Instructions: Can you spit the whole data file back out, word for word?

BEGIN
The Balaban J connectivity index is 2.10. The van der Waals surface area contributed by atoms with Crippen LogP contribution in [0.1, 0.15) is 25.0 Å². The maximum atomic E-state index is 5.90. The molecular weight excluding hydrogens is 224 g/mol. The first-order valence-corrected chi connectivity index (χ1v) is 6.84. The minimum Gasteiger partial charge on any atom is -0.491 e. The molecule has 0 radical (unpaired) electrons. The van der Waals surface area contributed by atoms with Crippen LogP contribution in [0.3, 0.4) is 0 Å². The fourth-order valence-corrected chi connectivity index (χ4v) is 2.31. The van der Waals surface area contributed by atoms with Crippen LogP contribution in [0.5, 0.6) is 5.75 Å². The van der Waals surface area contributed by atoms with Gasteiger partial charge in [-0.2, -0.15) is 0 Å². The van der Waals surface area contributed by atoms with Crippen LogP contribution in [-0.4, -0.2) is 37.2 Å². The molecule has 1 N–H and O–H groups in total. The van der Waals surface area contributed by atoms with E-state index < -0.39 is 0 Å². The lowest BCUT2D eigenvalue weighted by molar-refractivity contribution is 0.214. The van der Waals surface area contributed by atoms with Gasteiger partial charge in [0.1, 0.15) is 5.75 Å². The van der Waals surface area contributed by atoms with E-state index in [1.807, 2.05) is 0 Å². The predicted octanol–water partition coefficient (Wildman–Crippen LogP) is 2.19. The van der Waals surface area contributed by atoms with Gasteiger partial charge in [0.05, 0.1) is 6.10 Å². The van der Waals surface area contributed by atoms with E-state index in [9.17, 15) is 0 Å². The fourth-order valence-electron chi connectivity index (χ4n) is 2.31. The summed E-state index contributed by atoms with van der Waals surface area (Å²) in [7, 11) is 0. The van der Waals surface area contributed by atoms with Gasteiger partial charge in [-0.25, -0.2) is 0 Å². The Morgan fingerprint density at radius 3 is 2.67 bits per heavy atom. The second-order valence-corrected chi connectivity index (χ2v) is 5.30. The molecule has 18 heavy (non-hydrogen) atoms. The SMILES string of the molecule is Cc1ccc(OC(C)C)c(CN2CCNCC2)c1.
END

The Balaban J connectivity index is 2.10. The van der Waals surface area contributed by atoms with Crippen LogP contribution in [0.1, 0.15) is 25.0 Å². The maximum atomic E-state index is 5.90. The molecular weight excluding hydrogens is 224 g/mol. The first-order valence-corrected chi connectivity index (χ1v) is 6.84. The minimum Gasteiger partial charge on any atom is -0.491 e. The molecule has 0 radical (unpaired) electrons. The van der Waals surface area contributed by atoms with Crippen LogP contribution in [0.3, 0.4) is 0 Å². The fourth-order valence-corrected chi connectivity index (χ4v) is 2.31. The van der Waals surface area contributed by atoms with Crippen LogP contribution in [0.5, 0.6) is 5.75 Å². The van der Waals surface area contributed by atoms with Gasteiger partial charge in [-0.2, -0.15) is 0 Å². The van der Waals surface area contributed by atoms with Crippen LogP contribution in [-0.4, -0.2) is 37.2 Å². The molecule has 1 N–H and O–H groups in total. The van der Waals surface area contributed by atoms with E-state index < -0.39 is 0 Å². The lowest BCUT2D eigenvalue weighted by molar-refractivity contribution is 0.214. The van der Waals surface area contributed by atoms with Gasteiger partial charge in [0.1, 0.15) is 5.75 Å². The van der Waals surface area contributed by atoms with E-state index in [1.807, 2.05) is 0 Å². The predicted octanol–water partition coefficient (Wildman–Crippen LogP) is 2.19. The van der Waals surface area contributed by atoms with Gasteiger partial charge in [0.05, 0.1) is 6.10 Å². The van der Waals surface area contributed by atoms with E-state index in [9.17, 15) is 0 Å². The fourth-order valence-electron chi connectivity index (χ4n) is 2.31. The summed E-state index contributed by atoms with van der Waals surface area (Å²) in [7, 11) is 0. The van der Waals surface area contributed by atoms with Gasteiger partial charge in [-0.25, -0.2) is 0 Å². The Morgan fingerprint density at radius 3 is 2.67 bits per heavy atom. The second-order valence-corrected chi connectivity index (χ2v) is 5.30. The molecule has 18 heavy (non-hydrogen) atoms. The SMILES string of the molecule is Cc1ccc(OC(C)C)c(CN2CCNCC2)c1.